This weekend will see childcare providers from all over the country coming together as part of the #OfstedBigConversation. The initiative has been driven by June O’Sullivan MBE, and provides an opportunity for any provider to discuss core issues and how things could change for the better. The goal is to create an Early Years Proposal which will be presented back to Ofsted.

The two new venues are:

Weston-Super-Mare: Friday 13 September 6.30pm – 8.30pm. The Campus, Highlands Lane, North Somerset BS24 7DX.

Contact Ellie Frake – ofstedbigconversation@gmail.com

Reading: Friday 13 September from 10am -12 noon at the Co-operative Childcare Reading nursery, The Hospitium, Valpy Street, Reading, RG1 1AR.

Contact Samantha Irwin – samantha.irwin@thecooperativechildcare.coop

#OfstedBigconversation  – what happens next?

Parenta supports #OfstedBigConversation

Social media is being used as the primary way to promote a weekend of debate around Ofsted’s change of stance regarding the Early Years Sector.  Anyone involved in childcare is being urged to get involved during the weekend of the 13th and 14th of September, which has been designated the#OfstedBigConversation weekend.

Meetings will be hosted across England. Some will cater for larger groups and some may be three people sharing a pot of tea in their kitchen. The plan is to get everyone thinking, conversing and considering the key issues, with a view to producing an Early Years proposal for Ofsted.

This will identify the key issues and barriers to progress, what would help and how we can build an exemplary regulatory system together which is mutually respected and highly effective.

June O’Sullivan, (CEO of LEYF)  has published a blog, detailing her 10 key issues, and is closely involved in forming the agenda with the others mentioned on the map below. You can read the blog here, or follow them on Twitter for the latest updates.  (you’ll find them all followed by @TheParentaGroup)

Map showing the larger #ofstedbigconversation meetings

Map showing the larger #ofstedbigconversation meetings

If you are a fan of Twitter, #EYTalking will be featuring Ofsted as the main agenda item on Tuesday 3rd September at 8pm. Simply search for #EYTalking to get involved.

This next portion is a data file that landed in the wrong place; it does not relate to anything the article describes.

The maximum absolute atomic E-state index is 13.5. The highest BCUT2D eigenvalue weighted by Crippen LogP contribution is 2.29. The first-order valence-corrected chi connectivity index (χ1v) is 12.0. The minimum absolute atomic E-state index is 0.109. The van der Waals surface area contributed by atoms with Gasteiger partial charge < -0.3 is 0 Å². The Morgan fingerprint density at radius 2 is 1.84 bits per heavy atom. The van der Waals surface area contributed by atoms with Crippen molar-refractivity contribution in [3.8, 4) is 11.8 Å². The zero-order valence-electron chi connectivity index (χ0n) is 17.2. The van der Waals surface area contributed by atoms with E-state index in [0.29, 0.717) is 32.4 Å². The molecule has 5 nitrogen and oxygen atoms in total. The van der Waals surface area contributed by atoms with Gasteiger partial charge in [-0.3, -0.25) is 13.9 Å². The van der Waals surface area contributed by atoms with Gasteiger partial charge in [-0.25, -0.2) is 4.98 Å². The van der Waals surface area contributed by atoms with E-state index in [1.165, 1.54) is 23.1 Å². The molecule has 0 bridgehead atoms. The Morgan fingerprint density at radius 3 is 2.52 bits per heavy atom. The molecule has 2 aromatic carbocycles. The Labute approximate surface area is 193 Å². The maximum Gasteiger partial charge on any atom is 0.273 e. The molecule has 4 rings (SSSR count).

In order to make this a success, it is crucial to engage as many industry voices as possible. The best way is to get online, tweet, post and blog about your Ofsted issues, or share them below and we will promote them for you. Don’t forget to tag everything with #OfstedBigConversation

 

#OfstedBigconversation  – what happens next?

Ofsted Inspectors’ guidance notes published

Parent partnership in the nursery

Ofsted have released the new guidelines issued to inspectors

Since September, Ofsted inspection of early years providers are more focused on children’s education and their personal and emotional development. Inspectors now give greater attention to the progress children make in their learning.

The changes also give those looking after children more freedom in managing their own service, while continuing to keep children safe by strengthening registration and maintaining rigorous enforcement for those who are not complying with requirements.

National Director Education, Susan Gregory, said:

‘It is crucial that children’s earliest experiences give them the best start in life. Through better inspection Ofsted wants to help ensure that every child has the best possible support in their learning and development, whilst ensuring that they are safe and well cared for. That’s why inspections are going to focus even more on interactions with children, and less on paperwork.’

Observation of activities to develop children’s knowledge, understanding and skills in the main areas of learning, as well as care practices, will continue to be at the heart of inspections and providing feedback to those working with children will remain a high priority.

Early years providers will be given a judgement on their overall effectiveness that will take into account how well their provision meets the needs of the range of children who attend, how well they identify any particular needs children may have and arrange appropriate help; the contribution practitioners make to the well-being of children and the effectiveness of leadership and management. In particular, inspection will consider the extent to which all children are supported to acquire the skills and capacity to develop and learn effectively and be ready for the next stages in their learning, especially school.

To view the revised guidelines provided to Ofsted inspectors, download them directly from Ofsted